The more I watch Carlos Villanueva pitch, and the more often he performs well out of the bullpen, the more I think that he could be the Brewers long-term solution in the closer's role. Take a look at his career numbers as a starter and as a reliever:
What I suspect will give some people pause at this suggestion is that Villanueva doesn't "seem" like a closer. He doesn't have that "closer's mentality".
Back in the 1970's, Al Hrabosky started this notion that in order to be an effective Major League closer, you have to be somehow abnormal. You have to look unkept, have a mop of hair, a long beard or funny mustache. Or you have to be fat, wear goggles and not ever tuck in your jersey. The history of Major League Baseball is littered with oddballs (1|2|3) who have been effective closers. Carlos Villanueva is not any of these things.
But while baseball has had it's share of goofs in the closer's role, it has had it's share of "normal" pitchers as well. Clean-cut, even tempered guys who went about their business and got their jobs done without calling an undue amount of attention to themselves. Mariano Rivera comes immediately to mind. He has never been a headline grabber in New York, yet will move to #2 on baseball's all-time saves list later this year or early next. The same can be said about Trevor Hoffman, the career leader in saves. John Franco is 4th on the career list. Randy Myers, Troy Percival, John Wetteland, Roberto Hernandez, Rick Aguilera, Tom Henke, and Jeff Montgomery are all in the top twenty. It is not a prerequisite that you be some sort of misfit in order to be an effective closer in the Major Leagues.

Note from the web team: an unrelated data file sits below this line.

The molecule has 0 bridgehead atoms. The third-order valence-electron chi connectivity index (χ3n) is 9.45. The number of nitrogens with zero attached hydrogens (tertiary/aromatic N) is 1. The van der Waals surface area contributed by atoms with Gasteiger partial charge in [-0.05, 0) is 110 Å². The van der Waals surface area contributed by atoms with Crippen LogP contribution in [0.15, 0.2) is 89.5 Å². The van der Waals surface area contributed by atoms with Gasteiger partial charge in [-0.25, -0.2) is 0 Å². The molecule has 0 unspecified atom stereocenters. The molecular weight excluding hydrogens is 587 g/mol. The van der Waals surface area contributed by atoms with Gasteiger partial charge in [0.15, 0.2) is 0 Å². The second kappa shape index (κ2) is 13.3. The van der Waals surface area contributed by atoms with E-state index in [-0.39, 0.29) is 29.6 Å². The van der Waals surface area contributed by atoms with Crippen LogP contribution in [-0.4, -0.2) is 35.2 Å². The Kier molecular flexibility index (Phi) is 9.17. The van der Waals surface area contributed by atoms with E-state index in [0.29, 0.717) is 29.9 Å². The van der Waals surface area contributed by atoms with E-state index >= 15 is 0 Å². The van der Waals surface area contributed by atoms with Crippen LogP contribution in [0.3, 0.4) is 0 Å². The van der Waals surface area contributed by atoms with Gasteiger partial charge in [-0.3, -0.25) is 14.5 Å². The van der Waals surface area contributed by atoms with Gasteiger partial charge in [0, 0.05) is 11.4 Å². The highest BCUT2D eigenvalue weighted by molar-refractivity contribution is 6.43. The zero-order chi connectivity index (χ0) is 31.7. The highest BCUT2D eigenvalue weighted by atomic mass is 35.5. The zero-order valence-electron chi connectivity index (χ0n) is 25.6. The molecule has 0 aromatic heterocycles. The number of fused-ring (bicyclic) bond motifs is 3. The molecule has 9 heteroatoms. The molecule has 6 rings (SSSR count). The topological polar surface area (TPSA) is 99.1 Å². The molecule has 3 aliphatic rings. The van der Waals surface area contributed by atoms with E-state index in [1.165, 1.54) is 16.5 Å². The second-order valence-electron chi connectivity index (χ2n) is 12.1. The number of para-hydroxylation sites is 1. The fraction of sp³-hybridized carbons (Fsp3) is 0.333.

Carlos Villanueva is only 24 years old. He has a long career ahead of him and the Brewers don't have a lot of other long-term options. If you were to guess who the closer will be in 2010, you would have a hard time coming up with another candidate. Torres? Too old. Mota, Shouse? Ditto. Gagne? Please. Then what - Turnbow??? The answer may be right under their nose.
* * *
UPDATE: I just did a little more research. At the time Mariano Rivera was exactly as old as Carlos Villanueva is today, he had yet to throw a single pitch in the Major Leagues. Their birthdays are only one day apart - Rivera, Nov. 29 and Villanueva, Nov. 28.